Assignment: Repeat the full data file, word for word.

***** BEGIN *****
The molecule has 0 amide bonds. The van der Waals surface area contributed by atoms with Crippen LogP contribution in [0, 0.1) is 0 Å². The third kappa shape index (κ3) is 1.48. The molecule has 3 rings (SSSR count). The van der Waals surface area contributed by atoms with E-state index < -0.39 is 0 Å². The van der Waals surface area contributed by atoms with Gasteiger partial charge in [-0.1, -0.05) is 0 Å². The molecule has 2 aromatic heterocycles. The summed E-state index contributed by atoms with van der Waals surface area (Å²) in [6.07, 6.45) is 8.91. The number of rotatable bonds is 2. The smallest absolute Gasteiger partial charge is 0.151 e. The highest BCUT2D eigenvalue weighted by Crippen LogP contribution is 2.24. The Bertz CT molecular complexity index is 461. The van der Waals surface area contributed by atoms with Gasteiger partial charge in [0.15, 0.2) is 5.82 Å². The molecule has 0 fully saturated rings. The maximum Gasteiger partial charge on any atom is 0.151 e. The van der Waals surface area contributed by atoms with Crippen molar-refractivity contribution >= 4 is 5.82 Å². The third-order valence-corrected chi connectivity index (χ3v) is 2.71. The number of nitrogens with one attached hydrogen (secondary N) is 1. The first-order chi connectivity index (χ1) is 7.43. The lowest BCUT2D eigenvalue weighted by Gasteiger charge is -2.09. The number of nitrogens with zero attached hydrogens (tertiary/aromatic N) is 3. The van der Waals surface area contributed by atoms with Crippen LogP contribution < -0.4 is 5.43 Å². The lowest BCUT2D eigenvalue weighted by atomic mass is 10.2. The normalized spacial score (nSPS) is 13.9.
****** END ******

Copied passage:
The molecule has 0 amide bonds. The van der Waals surface area contributed by atoms with Crippen LogP contribution in [0, 0.1) is 0 Å². The third kappa shape index (κ3) is 1.48. The molecule has 3 rings (SSSR count). The van der Waals surface area contributed by atoms with E-state index < -0.39 is 0 Å². The van der Waals surface area contributed by atoms with Gasteiger partial charge in [-0.1, -0.05) is 0 Å². The molecule has 2 aromatic heterocycles. The summed E-state index contributed by atoms with van der Waals surface area (Å²) in [6.07, 6.45) is 8.91. The number of rotatable bonds is 2. The smallest absolute Gasteiger partial charge is 0.151 e. The highest BCUT2D eigenvalue weighted by Crippen LogP contribution is 2.24. The Bertz CT molecular complexity index is 461. The van der Waals surface area contributed by atoms with Gasteiger partial charge in [0.15, 0.2) is 5.82 Å². The molecule has 0 fully saturated rings. The maximum Gasteiger partial charge on any atom is 0.151 e. The van der Waals surface area contributed by atoms with Crippen molar-refractivity contribution >= 4 is 5.82 Å². The third-order valence-corrected chi connectivity index (χ3v) is 2.71. The number of nitrogens with one attached hydrogen (secondary N) is 1. The first-order chi connectivity index (χ1) is 7.43. The lowest BCUT2D eigenvalue weighted by Gasteiger charge is -2.09. The number of nitrogens with zero attached hydrogens (tertiary/aromatic N) is 3. The van der Waals surface area contributed by atoms with Crippen LogP contribution < -0.4 is 5.43 Å². The lowest BCUT2D eigenvalue weighted by atomic mass is 10.2. The normalized spacial score (nSPS) is 13.9.